Clinical trials can be completed in as little as two months or over the course of many years. The duration of a clinical trial depends on the disease/condition being treated and the duration required to evaluate efficacy, safety and side effects of a drug or intervention. During the clinical trial, study-subjects will be closely monitored and will be required to return to the research center for several visits. The number of visits varies widely and is listed or approximated in the study protocol.

A protocol is a study plan to conduct clinical trials or investigations. The plan is carefully designed to safeguard the health of the subjects as well as answer specific research questions. A protocol describes who may participate in the trial; the schedule of tests, procedures, medications, and dosages; and the length of the study.

In many clinical trials, one group of subjects will be administered an experimental drug or treatment, while the control group is administered either a standard treatment for the disease/condition or a placebo.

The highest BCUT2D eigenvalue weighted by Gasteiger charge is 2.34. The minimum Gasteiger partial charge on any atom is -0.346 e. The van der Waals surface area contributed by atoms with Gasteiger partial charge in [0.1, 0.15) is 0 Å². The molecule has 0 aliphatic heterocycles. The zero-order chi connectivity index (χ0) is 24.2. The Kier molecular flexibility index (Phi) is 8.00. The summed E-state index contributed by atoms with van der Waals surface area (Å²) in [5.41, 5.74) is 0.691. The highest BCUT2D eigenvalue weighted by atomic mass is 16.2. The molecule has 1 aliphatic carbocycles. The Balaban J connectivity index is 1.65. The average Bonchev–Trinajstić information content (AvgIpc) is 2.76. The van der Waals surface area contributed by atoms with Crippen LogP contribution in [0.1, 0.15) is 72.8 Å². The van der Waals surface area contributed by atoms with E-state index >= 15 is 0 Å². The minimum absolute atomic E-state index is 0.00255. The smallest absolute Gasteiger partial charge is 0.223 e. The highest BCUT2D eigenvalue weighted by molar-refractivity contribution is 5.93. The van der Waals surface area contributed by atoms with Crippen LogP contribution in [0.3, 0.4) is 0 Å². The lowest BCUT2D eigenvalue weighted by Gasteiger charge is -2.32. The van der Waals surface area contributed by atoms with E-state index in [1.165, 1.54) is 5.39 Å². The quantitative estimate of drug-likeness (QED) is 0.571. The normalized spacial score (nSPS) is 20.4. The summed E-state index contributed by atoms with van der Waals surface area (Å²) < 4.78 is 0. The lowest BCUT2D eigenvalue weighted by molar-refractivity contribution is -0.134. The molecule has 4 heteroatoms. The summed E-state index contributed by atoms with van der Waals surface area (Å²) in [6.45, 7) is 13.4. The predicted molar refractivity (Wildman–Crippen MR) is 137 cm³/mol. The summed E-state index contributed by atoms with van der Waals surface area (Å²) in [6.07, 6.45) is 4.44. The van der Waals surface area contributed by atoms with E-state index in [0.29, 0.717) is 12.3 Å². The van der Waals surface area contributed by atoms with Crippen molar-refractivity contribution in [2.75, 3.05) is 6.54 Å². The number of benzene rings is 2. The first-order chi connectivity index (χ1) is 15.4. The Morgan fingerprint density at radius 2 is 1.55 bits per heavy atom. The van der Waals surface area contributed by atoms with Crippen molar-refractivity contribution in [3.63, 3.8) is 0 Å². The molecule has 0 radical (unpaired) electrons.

A placebo is an inactive pill, liquid, powder, or intervention that has no treatment value (inactive substance or procedure). In clinical trials, experimental treatments are often compared with placebos to assess the experimental treatment's effectiveness. In some studies, the subjects in the control group will receive a placebo instead of an active drug or experimental treatment.

Subjects are given a placebo so that scientists can determine whether there is a different outcome for those who get the study drug or experimental treatment versus those who do not. Usually neither the study subjects nor the doctors or scientists know who receives the study drug or treatment and who receives the placebo until after the trial is complete. This trial method is described as "double-blinded."